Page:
Energy of a system of point charges

• fayled
In summary, the lecturer was discussing the energy required to move charges from a specific location to another, and how this can be calculated. He said that there are two cases to consider - one where the charges are at a specific location and one where they are at infinity. In the first case, the work to bring the charges in is zero, and in the second case, the work to bring in the charges is the potential energy of the charges times the charge of the second charge. The total work is then the sum of these potential energies for each charge. He also mentioned that there is a flaw in the second case - if the image charge system is set up correctly, the calculations should be able to be done using it.
fayled
I'm a little confused about something that came up in a lecture a while back. There's nothing about it any books or online seemingly...

The energy for bringing four point charges from infinity to a their relative positions was calculated.

This was done by saying the work to bring in the first is zero, the work to bring in the second is the potential of the first times the charge of the second, the work to bring in the third is the sum of the potentials of the first and second times the charge of the third, and the work to bring in the fourth is the sum of the potentials of the first, second and third. Then the total work U=U1+U2+U3+U4.

Then the next calculation was such that for each charge, there was a sum over the product of the net potential due to the three other charges with that specific charge, and then the total energy of the system W was simply the sum of these products for each of the charges. With a bit of algebra, you could show W=2U.

Now, I'm very confused as to what is actually going on here. I'm a little confused about what the quantites U and W actually represent, and I'm a bit concerned about energy conservation because I feel it implies the work to form the system doesn't equal the potential energy. I realize this may be a bit vague without the actual calculations so if need be I can post some more. If anybody could explain that would be great, thanks.

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Energy conservation is fine. In the second case, you count the potential energy twice - potential energy comes from pairs of charges, not from individual charges. If you add the potential energy for the pair (charge1, charge2) twice (once for charge1 and once for charge2), you get twice the real result.

mfb said:
Energy conservation is fine. In the second case, you count the potential energy twice - potential energy comes from pairs of charges, not from individual charges. If you add the potential energy for the pair (charge1, charge2) twice (once for charge1 and once for charge2), you get twice the real result.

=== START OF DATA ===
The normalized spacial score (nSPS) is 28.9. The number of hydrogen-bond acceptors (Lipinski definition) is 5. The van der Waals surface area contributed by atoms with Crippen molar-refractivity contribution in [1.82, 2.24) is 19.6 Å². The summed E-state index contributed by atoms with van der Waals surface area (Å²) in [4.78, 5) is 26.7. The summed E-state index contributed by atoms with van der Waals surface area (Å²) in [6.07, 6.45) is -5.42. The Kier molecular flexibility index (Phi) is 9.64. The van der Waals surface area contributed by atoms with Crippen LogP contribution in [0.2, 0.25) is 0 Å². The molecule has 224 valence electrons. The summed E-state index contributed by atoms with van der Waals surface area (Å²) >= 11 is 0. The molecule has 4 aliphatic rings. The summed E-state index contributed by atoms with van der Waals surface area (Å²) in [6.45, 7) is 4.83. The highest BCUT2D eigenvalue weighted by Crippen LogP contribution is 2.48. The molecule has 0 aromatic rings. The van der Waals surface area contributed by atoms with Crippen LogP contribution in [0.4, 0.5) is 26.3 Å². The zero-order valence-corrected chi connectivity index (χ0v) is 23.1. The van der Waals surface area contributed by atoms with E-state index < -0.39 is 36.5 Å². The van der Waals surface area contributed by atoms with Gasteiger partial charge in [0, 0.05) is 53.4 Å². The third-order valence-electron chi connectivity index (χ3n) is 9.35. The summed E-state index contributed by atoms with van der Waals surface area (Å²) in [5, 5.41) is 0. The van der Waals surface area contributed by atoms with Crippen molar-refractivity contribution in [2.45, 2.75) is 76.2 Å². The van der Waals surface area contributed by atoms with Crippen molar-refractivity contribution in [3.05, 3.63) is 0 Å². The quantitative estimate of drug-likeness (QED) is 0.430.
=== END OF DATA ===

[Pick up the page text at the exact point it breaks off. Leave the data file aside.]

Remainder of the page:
Yeah that makes sense, but do you see any point in this exercise? It effectively proves 2=2x1...

It shows that you have to be careful, otherwise you could calculate 2 and think you had 1.

Another possibly related issue - if I have a charge near an infinite grounded conducting plate, then I can find the force acting on the charge using an image charge and the find the work done to move this to infinity by integrating the force with respect to distance. However if I try to calculate this work finding the potential due to the image charge at the charge of interest, and then multiply by the charge on the charge of interest, I receive a result which is too large by a factor of two.

I know the latter method is flawed but I don't understand why - surely if the image charge system is set up correctly I should be able to calculate all quantities above the sheet using it...

1. What is the energy of a system of point charges?

The energy of a system of point charges is the amount of work that must be done to bring the charges together from an infinite distance apart to their current configuration. It is a measure of the potential energy stored in the system due to the interactions between the charges.

2. How is the energy of a system of point charges calculated?

The energy of a system of point charges can be calculated using the formula E = kq1q2/r, where k is the Coulomb constant, q1 and q2 are the magnitudes of the charges, and r is the distance between them. This formula is known as the Coulomb's law for potential energy.

3. Is the energy of a system of point charges always positive?

No, the energy of a system of point charges can be positive, negative, or zero. It depends on the configuration of the charges and their relative positions. A positive energy indicates that the charges repel each other, while a negative energy indicates that the charges attract each other.

4. Can the energy of a system of point charges change?

Yes, the energy of a system of point charges can change if the positions or magnitudes of the charges are altered. For example, if two like charges are brought closer together, the energy of the system will increase, while if two opposite charges are brought closer together, the energy will decrease.

5. How does the energy of a system of point charges affect its stability?

The energy of a system of point charges can be used to determine the stability of the system. If the energy is positive, the system is unstable and the charges will repel each other. If the energy is negative, the system is stable and the charges will attract each other. Zero energy indicates a neutral or balanced system.

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